- Category: Actualités
- Published on 02 July 2015
- Written by ESPV
- Hits: 508
Moa Wharf is one of Sierra Leone’s worst slums. In this overcrowded, beachfront neighbourhood, Ebola arrived and seemed poised to burn through the area like wildfire. So how did one of the most challenging areas in Sierra Leone get to zero cases and how can the Ebola response learn from its success?
On a stretch of scenic coastline at the edge of the Atlantic Ocean sits one of Freetown, Sierra Leone’s, toughest neighbourhoods – Moa Wharf. It is a cluster of congested, tightly-packed corrugated iron and brick homes and shops. The passageways are narrow and crowded. Residents and visitors find themselves in close, intimate contact as they navigate swampy land and heaps of refuse. Pigs run loose on the streets, rooting through the garbage and adding their waste to an already fetid situation. So how did the area with one of the most challenging and daunting environments manage to reach zero cases?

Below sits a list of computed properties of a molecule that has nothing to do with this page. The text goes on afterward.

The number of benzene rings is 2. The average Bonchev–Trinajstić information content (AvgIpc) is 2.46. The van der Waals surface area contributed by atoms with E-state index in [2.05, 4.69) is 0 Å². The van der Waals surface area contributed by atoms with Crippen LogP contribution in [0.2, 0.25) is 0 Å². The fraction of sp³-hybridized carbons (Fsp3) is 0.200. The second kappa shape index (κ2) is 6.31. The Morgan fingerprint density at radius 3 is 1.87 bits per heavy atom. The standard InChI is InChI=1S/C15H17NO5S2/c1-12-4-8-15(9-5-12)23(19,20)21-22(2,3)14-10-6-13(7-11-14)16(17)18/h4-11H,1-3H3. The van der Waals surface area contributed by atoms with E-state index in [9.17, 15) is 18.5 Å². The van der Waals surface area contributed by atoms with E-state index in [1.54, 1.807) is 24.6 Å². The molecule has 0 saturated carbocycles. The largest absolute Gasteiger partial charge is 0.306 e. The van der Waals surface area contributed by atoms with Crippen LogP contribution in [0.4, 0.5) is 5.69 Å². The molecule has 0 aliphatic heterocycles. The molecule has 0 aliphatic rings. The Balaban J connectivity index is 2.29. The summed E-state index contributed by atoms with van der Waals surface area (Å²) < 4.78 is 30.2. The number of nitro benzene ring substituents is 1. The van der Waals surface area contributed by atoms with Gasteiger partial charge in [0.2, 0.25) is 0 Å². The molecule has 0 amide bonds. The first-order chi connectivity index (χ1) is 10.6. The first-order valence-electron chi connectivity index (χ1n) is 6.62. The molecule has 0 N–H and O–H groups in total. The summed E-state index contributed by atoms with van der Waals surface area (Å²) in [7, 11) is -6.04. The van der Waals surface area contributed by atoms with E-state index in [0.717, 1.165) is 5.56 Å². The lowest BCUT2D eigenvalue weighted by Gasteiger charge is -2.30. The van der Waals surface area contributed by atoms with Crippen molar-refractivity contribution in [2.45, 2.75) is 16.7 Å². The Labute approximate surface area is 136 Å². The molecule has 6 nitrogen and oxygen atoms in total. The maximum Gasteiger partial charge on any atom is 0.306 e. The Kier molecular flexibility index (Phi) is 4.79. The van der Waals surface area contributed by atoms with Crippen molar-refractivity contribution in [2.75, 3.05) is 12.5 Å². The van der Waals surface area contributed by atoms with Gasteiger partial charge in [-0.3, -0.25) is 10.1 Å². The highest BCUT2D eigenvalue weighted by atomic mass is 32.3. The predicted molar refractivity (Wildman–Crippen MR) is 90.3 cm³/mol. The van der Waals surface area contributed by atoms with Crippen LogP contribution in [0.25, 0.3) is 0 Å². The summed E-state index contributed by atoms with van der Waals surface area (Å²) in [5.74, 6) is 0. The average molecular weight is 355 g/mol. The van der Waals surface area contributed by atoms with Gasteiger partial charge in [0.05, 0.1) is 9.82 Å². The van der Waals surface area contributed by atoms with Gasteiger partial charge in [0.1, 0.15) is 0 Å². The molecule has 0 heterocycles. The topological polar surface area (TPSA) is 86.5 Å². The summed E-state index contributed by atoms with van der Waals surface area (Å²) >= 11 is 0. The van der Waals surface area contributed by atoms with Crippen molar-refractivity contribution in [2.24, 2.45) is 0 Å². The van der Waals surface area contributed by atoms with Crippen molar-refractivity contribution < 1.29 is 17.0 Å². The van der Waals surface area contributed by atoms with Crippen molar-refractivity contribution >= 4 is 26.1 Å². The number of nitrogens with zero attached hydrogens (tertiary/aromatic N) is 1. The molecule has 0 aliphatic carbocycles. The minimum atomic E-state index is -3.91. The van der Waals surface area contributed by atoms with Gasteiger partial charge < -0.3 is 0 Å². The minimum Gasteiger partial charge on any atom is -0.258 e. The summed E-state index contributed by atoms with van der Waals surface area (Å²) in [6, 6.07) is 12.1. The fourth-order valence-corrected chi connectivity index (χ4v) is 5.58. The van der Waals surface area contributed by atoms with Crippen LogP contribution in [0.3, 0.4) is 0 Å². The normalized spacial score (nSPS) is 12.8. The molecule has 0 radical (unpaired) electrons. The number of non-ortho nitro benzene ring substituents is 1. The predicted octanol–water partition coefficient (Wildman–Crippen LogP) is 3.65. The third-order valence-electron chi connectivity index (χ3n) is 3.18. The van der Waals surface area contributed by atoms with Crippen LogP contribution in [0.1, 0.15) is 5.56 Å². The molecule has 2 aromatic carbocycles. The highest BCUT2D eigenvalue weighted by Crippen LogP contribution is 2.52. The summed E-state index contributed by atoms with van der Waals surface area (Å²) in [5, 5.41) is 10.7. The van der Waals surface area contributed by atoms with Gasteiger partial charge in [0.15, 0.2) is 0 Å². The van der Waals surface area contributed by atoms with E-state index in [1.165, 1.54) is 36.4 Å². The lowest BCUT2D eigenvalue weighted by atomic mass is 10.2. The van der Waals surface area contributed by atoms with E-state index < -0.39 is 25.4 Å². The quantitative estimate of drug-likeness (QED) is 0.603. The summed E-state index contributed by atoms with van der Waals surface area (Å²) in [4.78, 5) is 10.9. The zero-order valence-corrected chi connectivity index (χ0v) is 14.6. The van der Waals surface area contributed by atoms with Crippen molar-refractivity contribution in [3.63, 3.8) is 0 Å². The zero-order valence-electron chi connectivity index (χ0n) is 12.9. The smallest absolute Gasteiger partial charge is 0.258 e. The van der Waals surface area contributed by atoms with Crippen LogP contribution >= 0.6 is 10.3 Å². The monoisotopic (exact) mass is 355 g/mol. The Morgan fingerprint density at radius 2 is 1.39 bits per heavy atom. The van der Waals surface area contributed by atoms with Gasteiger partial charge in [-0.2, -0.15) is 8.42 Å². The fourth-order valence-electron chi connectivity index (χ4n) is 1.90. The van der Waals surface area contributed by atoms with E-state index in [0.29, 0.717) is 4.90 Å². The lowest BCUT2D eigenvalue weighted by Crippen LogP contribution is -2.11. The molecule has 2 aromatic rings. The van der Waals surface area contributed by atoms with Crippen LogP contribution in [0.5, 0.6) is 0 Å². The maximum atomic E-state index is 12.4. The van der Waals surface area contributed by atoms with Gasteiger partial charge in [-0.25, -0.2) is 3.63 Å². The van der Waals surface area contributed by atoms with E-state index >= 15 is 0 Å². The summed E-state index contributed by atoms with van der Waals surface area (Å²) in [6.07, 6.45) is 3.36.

The first case of Ebola occurred around 9 March 2014. As a result of this initial case, the Government instituted a quarantine, which was lifted on 10 April following the last positive case on 26 March. But with more than 8 000 people living in this area that is less than 1 square kilometre, Ebola response teams were fearful that the virus would re-emerge in this enclave.
More information : http://apps.who.int/ebola/sierra-leone-slum-betas-ebola